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Reports: UN Envoy Expressed Willingness to Ease Tensions in N. Korea


North Korean Foreign Minister Ri Yong Ho, right, and U.N. undersecretary-general for political affairs Jeffrey Feltman shake hands at the Mansudae Assembly Hall in Pyongyang, North Korea, Dec. 7, 2017. The senior United Nations official is on a four-day visit to the country at the invitation of the North Korean government.

U.N. political affairs chief Jeffrey Feltman, who visited North Korea this week, expressed willingness to ease tension on the Korean Peninsula, state media said Saturday, amid a rising war of words over the North's missile and nuclear programs.

North Korea also said in a statement carried by its official KCNA news agency that the U.N. envoy acknowledged the negative impact of sanctions on humanitarian aid to North Korea.

Feltman, the highest-level U.N. official to visit North Korea since 2012, was not immediately available for comment.

"The United Nations expressed concerns over the heightened situation on the Korean Peninsula and expressed willingness to work on easing tensions on the Korean Peninsula in accordance with the U.N. Charter, which is based on international peace and security," KCNA said.

North Korea is pursuing nuclear and missile programs in defiance of U.N. sanctions and international condemnation.

On November 29, it test-fired an intercontinental ballistic missile that it said was its most advanced yet, capable of reaching the U.S. mainland.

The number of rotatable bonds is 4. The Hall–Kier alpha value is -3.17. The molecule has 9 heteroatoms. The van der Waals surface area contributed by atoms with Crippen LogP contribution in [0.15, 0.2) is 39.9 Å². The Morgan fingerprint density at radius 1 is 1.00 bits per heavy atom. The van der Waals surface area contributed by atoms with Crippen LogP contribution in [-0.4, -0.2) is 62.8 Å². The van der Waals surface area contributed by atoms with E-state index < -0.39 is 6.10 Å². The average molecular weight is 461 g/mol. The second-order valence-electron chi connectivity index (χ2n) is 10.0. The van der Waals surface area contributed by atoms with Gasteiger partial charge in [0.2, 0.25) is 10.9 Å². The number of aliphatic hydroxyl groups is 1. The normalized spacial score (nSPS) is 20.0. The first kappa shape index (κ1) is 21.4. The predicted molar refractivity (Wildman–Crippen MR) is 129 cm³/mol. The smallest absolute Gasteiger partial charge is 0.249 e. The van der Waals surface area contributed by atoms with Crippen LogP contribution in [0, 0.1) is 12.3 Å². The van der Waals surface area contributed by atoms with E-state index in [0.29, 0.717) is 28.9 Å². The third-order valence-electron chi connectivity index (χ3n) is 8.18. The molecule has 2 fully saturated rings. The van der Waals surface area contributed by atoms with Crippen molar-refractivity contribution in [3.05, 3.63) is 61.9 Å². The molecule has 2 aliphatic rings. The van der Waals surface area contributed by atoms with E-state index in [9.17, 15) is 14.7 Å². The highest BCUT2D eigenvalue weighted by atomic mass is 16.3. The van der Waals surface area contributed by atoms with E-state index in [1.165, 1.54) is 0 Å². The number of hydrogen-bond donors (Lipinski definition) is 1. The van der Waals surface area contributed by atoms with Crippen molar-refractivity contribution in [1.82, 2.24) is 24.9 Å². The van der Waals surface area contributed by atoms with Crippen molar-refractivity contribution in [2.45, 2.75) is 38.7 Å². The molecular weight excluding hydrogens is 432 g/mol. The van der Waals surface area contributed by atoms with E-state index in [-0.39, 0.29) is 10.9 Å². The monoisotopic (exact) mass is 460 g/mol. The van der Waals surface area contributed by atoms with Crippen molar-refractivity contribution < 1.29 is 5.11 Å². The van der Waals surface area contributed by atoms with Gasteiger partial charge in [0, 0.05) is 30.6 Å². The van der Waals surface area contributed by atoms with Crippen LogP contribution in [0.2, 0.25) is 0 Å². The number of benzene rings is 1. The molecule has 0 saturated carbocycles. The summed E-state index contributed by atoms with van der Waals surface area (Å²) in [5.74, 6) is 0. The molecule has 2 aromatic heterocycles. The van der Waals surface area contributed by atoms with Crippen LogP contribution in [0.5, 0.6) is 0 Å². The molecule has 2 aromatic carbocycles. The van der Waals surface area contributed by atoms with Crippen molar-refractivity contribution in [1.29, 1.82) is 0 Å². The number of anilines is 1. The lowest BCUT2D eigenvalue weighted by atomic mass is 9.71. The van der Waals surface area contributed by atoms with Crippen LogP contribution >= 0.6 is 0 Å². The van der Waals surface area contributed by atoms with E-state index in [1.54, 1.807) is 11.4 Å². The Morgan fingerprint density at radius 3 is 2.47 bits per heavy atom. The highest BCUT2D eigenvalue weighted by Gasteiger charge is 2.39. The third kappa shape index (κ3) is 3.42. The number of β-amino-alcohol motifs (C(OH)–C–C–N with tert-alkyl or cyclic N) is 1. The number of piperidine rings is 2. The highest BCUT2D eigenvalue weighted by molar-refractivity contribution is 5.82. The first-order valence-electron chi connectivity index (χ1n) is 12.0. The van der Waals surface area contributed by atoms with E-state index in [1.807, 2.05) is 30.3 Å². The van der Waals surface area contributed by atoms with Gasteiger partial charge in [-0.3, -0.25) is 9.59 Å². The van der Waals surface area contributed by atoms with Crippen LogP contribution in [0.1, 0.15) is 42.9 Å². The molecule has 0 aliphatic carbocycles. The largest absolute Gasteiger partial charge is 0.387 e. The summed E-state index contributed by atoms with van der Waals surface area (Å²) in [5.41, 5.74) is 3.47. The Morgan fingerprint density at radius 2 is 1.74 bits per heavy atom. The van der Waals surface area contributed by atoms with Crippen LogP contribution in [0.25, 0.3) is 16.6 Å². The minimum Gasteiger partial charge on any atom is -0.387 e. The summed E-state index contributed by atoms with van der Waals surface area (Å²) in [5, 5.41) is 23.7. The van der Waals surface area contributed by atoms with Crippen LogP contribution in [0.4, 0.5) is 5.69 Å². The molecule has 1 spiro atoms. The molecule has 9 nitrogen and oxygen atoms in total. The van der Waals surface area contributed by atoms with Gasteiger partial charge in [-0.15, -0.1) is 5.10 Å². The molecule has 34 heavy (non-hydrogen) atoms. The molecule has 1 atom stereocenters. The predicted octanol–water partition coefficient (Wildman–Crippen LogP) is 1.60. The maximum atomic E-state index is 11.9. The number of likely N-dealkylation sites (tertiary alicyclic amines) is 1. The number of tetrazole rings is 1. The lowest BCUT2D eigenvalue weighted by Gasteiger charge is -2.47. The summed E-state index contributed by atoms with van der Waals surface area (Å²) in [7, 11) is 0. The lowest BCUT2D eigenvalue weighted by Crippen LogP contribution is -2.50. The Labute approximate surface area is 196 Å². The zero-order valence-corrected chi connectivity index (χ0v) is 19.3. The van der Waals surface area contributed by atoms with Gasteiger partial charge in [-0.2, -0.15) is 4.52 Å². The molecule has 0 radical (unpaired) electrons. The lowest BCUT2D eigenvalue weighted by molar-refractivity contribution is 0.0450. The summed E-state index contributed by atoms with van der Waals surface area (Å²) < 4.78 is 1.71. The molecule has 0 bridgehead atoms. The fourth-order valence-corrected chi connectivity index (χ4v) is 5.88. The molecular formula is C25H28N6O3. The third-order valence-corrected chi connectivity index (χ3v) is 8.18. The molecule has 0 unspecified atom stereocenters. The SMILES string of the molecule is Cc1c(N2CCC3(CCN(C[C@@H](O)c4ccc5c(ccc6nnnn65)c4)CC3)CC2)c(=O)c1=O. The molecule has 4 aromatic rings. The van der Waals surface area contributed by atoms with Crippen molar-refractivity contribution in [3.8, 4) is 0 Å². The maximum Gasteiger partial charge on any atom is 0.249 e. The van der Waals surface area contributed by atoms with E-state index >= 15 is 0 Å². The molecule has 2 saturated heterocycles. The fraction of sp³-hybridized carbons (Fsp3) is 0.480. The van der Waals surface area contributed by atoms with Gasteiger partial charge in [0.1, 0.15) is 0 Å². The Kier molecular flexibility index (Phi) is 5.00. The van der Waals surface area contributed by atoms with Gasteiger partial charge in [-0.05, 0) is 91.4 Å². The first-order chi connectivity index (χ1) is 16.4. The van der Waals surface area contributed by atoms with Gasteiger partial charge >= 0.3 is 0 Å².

'An established fact'

The United States and South Korea conducted large-scale military drills this week, which the North said made the outbreak of war "an established fact."

KCNA said North Korean officials and Feltman agreed that his visit helped deepen understanding and that they agreed to communicate regularly.

Feltman visited Pyongyang from Tuesday to Saturday, KCNA said.

Last month's missile test prompted a U.S. warning that North Korea's leadership would be "utterly destroyed" if war were to break out. The Pentagon has mounted repeated shows of force after North Korean tests.

North Korea regularly threatens to destroy South Korea and the United States and says its weapons programs are necessary to counter U.S. aggression. The United States stations 28,500 troops in the South, a legacy of the 1950-53 Korean War.

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